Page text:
Objective: Globally, waterpipe (WP) smoking is becoming a more prevalent form of tobacco consumption. Whilst research so far has demonstrated a significant link between WP use and a number of health outcomes, little is known of its association with heart disease. We examine in this study the association of WP smoking with angiographically confirmed coronary artery disease (CAD).
Methods: A total of 1210 patients, aged 40 years and over and free from smoking-associated illnesses or history of cardiovascular procedures, admitted for coronary angiography at four major hospitals in Lebanon, were included. The extent of CAD was summarized in two ways, firstly as diseased (≥ 50% and ≥ 70% occlusion in at least one main coronary artery) versus non-diseased (entirely normal coronaries), and secondly, as CAD cumulative score based on Duke CAD Prognostic Index. A score of WP-years, capturing intensity and lifetime duration of exposure, was estimated for each individual.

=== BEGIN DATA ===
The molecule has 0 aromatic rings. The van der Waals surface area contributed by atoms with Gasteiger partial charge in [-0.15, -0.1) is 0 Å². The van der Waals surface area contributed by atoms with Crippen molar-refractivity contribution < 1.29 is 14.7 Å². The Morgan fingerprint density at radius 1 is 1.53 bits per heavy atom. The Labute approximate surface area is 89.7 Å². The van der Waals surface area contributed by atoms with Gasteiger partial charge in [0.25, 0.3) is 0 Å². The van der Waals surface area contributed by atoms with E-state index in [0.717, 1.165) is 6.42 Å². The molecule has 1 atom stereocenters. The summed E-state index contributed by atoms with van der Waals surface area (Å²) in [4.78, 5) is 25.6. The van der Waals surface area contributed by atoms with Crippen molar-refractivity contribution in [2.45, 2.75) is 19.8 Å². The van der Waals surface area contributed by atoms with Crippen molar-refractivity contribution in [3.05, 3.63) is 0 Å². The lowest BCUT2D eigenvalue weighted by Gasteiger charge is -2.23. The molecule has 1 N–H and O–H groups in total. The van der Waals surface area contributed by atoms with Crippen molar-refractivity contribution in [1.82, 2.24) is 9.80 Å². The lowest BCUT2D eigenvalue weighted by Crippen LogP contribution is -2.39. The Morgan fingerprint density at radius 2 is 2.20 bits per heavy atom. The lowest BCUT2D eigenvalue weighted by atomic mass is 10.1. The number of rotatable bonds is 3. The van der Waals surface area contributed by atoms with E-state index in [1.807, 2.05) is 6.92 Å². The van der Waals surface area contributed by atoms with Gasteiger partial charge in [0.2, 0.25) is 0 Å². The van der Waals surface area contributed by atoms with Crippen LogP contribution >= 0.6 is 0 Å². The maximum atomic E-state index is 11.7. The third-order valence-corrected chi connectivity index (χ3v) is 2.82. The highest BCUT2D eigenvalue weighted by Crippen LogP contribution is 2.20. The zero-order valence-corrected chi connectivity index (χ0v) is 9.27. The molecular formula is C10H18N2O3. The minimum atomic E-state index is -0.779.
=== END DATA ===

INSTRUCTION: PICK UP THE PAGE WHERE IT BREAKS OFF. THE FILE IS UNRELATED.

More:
Results: Lifetime exposure exceeding 40 WP-years was associated with a threefold significant increase in the odds of having severe stenosis (≥ 70%) compared to non-smokers (OR = 2.94, 95% CI 1.04-8.33) as well as with the CAD Index (β = 7.835, p-value = 0.027), net of the effect of socio-demographic characteristics, health behaviors and co-morbidity. A dose-response relationship between WP-years and percent stenosis was also established. WP smoking status (never, past and current) did not associate with CAD.
Conclusions: Cumulative exposure to WP smoking is significantly associated with severe CAD. There is a need to monitor WP use among cardiac patients and include this information in their medical charts in the same manner cigarettes smoking is documented. This is likely to increase awareness of the hazards of WP smoking and prompt physicians to target WP tobacco control by providing advice to their patients on WP smoking cessation.
Keywords: Case–control study; Coronary artery disease; Heart disease; Waterpipe smoking.
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